Home > Search Results > Practitioner's Guide to Syndicated Lending, A
EMAIL THIS PAGE TO A FRIEND
Email Page to a Colleague
(* Denotes required field)
* Colleague’s email address
 
 
* Your email address
 
 
* Subject
 
Message
The selected product information will be included in the email.
The email addresses you provide will not be used for any other purpose. You can view a detailed privacy statement here.
Your email has been sent.

Practitioner's Guide to Syndicated Lending, A
Practitioner's Guide to Syndicated Lending, A
2nd Edition
ISBN:  9780414065390
Published by:  Sweet & Maxwell
Consultant Editor:Andrew Shutter
Publication Date:  21 Nov 2017
Format:  Hardback
PRODUCT INCLUDES:
Hardback
BUY NOW
£225.00
TOTAL:
Enter a promotion code if you have one. Note: discount applied at Checkout Review Section
Promotion code:
PRODUCT DESCRIPTION
What’s new in the Second Edition

After eight years, this second edition of the Practitioners’ Guide to Syndicated Lending both updates the first edition and supplements it with a new chapter dedicated to the regulation and capital treatment of loans, and a glossary, which is particularly aimed at those still new to the language of syndicated lending. Although not initially intended as a text book, the hard cover and longevity seem to be taking it in that direction.

The second edition has updated case references (including references to the cases which have quoted from the first edition of the Guide) and brings the reader up to date on the market and legal developments since 2009, such as the return of “cov-lite” and the changes to LIBOR sourcing.


Why read this Guide?

The exalted ambition of this book is to provide the reader with an understanding of the fundamental commercial and legal principles that are the basis for syndicated lending across the range of corporate borrowers, from the most creditworthy to the not-so-creditworthy, and from those with the most bargaining power to those with the least.

So do read this Guide if you:
  • want to understand why syndicated loans are used and how they work;
  • want to understand the spectrum of creditworthiness represented by corporate borrowers;
  • are trying to understand why certain provisions are or should be included in syndicated loan agreements;
  • are wondering how lending syndicates are established, change their composition, vote and deal with problems.
This Guide is not intended to:
  • assert what  “market practice” may be for use in a negotiation (but you will find the rationale to support many reasonable arguments);
  • provide a model template or annotated loan agreement (but see the “Reverse Engineer” in Appendix 2 which provides an easy link between the text of this Guide and the clauses of a loan agreement);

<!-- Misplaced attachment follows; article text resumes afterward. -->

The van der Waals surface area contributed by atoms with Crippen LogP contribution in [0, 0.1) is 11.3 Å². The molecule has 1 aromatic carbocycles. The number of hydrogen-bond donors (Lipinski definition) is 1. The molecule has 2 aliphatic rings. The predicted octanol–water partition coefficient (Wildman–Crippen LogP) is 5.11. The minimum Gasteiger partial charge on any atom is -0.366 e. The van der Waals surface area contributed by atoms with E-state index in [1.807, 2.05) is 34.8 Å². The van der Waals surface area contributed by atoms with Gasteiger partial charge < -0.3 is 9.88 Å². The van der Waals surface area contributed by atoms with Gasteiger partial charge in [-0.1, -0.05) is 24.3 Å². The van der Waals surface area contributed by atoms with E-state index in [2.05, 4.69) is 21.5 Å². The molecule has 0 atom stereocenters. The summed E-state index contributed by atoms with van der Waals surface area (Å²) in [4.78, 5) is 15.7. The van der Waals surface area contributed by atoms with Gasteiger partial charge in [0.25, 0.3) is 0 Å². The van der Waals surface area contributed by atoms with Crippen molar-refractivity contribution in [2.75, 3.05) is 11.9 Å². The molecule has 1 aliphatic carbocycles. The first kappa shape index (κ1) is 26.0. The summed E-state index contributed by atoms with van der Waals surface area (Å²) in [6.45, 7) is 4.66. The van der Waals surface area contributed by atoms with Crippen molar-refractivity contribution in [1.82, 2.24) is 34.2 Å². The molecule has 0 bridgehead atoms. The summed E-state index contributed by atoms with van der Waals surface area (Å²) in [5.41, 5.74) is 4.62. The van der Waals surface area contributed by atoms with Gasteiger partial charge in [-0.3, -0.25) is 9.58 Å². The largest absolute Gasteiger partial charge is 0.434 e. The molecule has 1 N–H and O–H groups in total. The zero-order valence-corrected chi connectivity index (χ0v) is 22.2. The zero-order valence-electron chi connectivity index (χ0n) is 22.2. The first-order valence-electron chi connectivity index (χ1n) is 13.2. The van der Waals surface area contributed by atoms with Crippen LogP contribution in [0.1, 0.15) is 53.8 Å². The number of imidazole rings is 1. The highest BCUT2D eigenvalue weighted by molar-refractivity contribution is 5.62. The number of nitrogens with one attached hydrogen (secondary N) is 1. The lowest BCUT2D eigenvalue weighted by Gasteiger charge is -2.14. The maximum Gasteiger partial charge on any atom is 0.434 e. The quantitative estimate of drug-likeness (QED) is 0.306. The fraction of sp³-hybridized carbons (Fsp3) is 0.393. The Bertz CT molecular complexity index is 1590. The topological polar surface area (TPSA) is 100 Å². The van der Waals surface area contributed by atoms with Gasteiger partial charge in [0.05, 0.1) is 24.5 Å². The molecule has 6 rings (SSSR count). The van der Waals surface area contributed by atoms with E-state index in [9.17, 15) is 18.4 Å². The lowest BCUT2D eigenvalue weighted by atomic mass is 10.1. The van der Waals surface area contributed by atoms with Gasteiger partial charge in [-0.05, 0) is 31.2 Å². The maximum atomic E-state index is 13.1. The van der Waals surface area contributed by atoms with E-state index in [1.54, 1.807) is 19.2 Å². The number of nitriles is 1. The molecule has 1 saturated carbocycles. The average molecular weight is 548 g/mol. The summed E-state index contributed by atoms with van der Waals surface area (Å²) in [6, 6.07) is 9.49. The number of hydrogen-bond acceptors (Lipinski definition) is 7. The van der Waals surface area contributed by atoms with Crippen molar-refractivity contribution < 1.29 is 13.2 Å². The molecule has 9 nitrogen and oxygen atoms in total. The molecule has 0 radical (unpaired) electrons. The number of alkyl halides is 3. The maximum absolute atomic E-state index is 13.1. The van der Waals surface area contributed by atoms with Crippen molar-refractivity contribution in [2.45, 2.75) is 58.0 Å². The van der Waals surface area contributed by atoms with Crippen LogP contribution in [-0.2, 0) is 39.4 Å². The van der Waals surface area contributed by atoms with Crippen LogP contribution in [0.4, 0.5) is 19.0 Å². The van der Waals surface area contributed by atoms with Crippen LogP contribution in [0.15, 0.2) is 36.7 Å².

• be an alternative to hiring experienced counsel or financial intermediaries or advisers (but it will help you get the most out of them).

The book explores the following topics:
  • Getting Started - Why Use a Syndicated Loan?
  • Basic Principles of Syndicated Lending: Financing Through the Risk Spectrum
  • Capital Adequacy and Bank Supervision
  • Enhancing the Credit
  • Interactions with other Creditors: Subordination and Intercreditor Arrangements
  • Adding Bells and Whistles - Letters of Credit and Other Facility Types
  • Agreeing the Business Deal
  • How to Sell the Deal
  • When do the Lenders have to Lend
  • Making the Loan – the Theory and Mechanics of Syndicated Lending
  • Trading the Loans and Commitments
  • Protecting the Credit without Strangling the Business
  • When Can the Lenders Get Their Money Back and What If They Don’t Want It?
  • Syndicate Democracy in Good Times and Bad
  • Defaults and Restructurings: What Happens When it All Goes Wrong
  • Variations on a Theme: Key Issues in Different European Jurisdictions (France, Germany, Italy)
  • How Things are Different Outside Europe: USA/Asia
  • The Future as it looked in 2009; The Future as it looks in 2017
CONTENTS
  1. Getting Started - Why Use a Syndicated Loan?
  2. Basic Principles of Syndicated Lending: Financing Through the Risk Spectrum;
  3. Capital Adequacy and Bank Supervision;
  4. Enhancing the Credit;
  5. Interactions with other Creditors: Subordination and Intercreditor Arrangements;
  6. Adding Bells and Whistles - Letters of Credit and Other Facility Types;
  7. Agreeing the Business Deal;
  8. How to Sell the Deal;
  9. When do the Lenders have to Lend;
  10. Making the Loan – the Theory and Mechanics of Syndicated Lending;
  11. Trading the Loans and Commitments;
  12. Protecting the Credit without Strangling the Business;
  13. When Can the Lenders Get Their Money Back and What If They Don't Want It?
  14. Syndicate Democracy in Good Times and Bad;
  15. Defaults and Restructurings: What Happens When it All Goes Wrong;
  16. Variations on a Theme: Key Issues in Different European Jurisdictions (France, Germany, Italy);
  17. How Things are Different Outside Europe: USA/Asia;
  18. The Future as it looked in 2009; The Future as it looks in 2017
back to top
Must Haves